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Preventive Care Services

Preventive care refers to measures taken to prevent diseases, (or injuries) rather than curing them or treating their symptoms.


Immunization is carried out under Expanded Program on Immunization which is a WHO and UNICEF assisted programme. The objective of the expanded Programme on Immunization (EPI) is to immunize children against vaccine preventable childhood diseases and women against neonatal tetanus. Immunization is done at the health facilities, outreach sites and through mobile teams to provide immunization services for children against Measles, Diphtheria, Tetanus, Polio, Tuberculosis, Pertussis, and Hepatitis-B. In addition to this, mothers of child bearing age receive 5 doses of TT or 2 doses during pregnancy. The current overall coverage in Punjab as per EPI CES for children 12 to 23 months was 77.0% and for mothers against Tetanus, it was 63% respectively73.
Immunization coverage in Pakistan has improved in recent years but remains below the national targets. The programmatic aspects are fully decentralized to the District Governments for reaching the target population with a well-defined package of immunization services. A strategy to expand coverage through private health sector has not yet taken hold.


Maternal and Child Health Services (Including Family Planning)

Maternal and peri-natal conditions account for about 12 percent of the total BOD. This large disease burden is due to several causes. First presently, in the Punjab only 44% of the antenatal care is being provided by a skilled birth attendant and only
about 33% percent of women are assisted by an appropriately trained provider during delivery. Secondly, one-third of births occur less than two years apart, which doubles the mortality risk of newborns as compared to a more normal spacing. Third, about one-third of pregnant women are underweight, which is correlated with low birth weight –a risk factor for the newborn. Basic new born care should also be provided at all levels and comprehensive EMonC should be available at THQ and DHQ hospitals.
The above factors explaining poor reproductive health in Pakistan are in turn largely explained by poor consumer education. There is a massive information deficit concerning reproductive health, and consequence has been the weak demand for family planning services for spacing (although this is changing) and for pre- and post-natal and delivery services by qualified personnel. A second explanation for poor reproductive health in many rural areas is prohibition placed on women seeking care from male providers, in a situation where qualified female providers are often not within reach.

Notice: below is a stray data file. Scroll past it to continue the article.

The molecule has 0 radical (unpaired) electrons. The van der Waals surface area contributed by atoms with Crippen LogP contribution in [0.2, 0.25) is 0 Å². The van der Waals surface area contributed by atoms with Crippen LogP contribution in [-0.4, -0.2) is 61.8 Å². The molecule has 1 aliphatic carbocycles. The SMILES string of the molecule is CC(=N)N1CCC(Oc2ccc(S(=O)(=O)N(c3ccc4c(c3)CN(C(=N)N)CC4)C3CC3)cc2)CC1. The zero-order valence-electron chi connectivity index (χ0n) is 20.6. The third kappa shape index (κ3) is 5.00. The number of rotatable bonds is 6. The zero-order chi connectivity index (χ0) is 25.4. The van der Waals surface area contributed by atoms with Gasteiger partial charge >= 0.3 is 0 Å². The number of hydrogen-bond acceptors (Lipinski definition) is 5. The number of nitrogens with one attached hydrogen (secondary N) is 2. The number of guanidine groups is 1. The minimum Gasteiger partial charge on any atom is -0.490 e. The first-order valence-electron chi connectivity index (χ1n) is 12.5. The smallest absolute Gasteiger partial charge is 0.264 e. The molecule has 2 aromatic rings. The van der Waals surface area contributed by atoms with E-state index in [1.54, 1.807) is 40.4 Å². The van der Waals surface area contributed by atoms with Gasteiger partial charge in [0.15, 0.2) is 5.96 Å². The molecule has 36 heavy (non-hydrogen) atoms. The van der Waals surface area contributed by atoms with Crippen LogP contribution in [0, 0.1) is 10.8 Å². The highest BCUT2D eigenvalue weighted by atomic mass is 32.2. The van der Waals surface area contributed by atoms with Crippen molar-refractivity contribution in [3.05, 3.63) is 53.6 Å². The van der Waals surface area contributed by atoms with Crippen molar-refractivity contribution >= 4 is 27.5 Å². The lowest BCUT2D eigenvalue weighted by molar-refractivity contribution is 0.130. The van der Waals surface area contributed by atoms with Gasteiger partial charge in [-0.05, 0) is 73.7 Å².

The information deficit and restrictions on women justify government interventions in the reproductive health area. In this intervention, government must also make reliable services available, especially in rural areas, where qualified private providers are generally not present. In addition to front-line services provided by community health workers and staff of first level care facilities, referral services for serious cases (e.g., obstetric emergencies) should be made available at all Tehsil and District Headquarters hospitals.


Prevention and management of STIs and RTIs

Stigma associated with sex and STIs/RTIs is a major hindrance to prevention efforts and early treatment, therefore to understand STIs, it is important to take into account social, economic, cultural and other factors that pave the way for the infected organism to enter the human body. Treatment of the infection would cure a single episode of STI, but simultaneously addressing other determinants of STIs empowers the community to lessen the chances of getting infected. STIs are predominantly linked to poverty. Currently there is not enough information available on STIs and on their prevention. There is also a requirement for provision of information and treatment of patients at all levels, according to WHO protocols of Syndromic Case Management.


Major Micronutrient Deficiencies

Current status shows that there is 9.9% and 3.0% deficiency of Vitamin A among mothers and children under five respectively. Iodine deficiency among mothers is 21%, and among school age children 6.6%, Iron deficiency among children below 5 years is 64% and mothers of under 5 years of age is 45%. Currently there are programmes such as fortification of salt for Iodine, vegetable oils for Vitamins A & D, wheat for Iron and folic acid which can reduce these deficiencies at both national and provincial level. There is requirement of developing and launching media campaigns that would bring awareness to the population at large.


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Site Last Updated: 22nd February 2018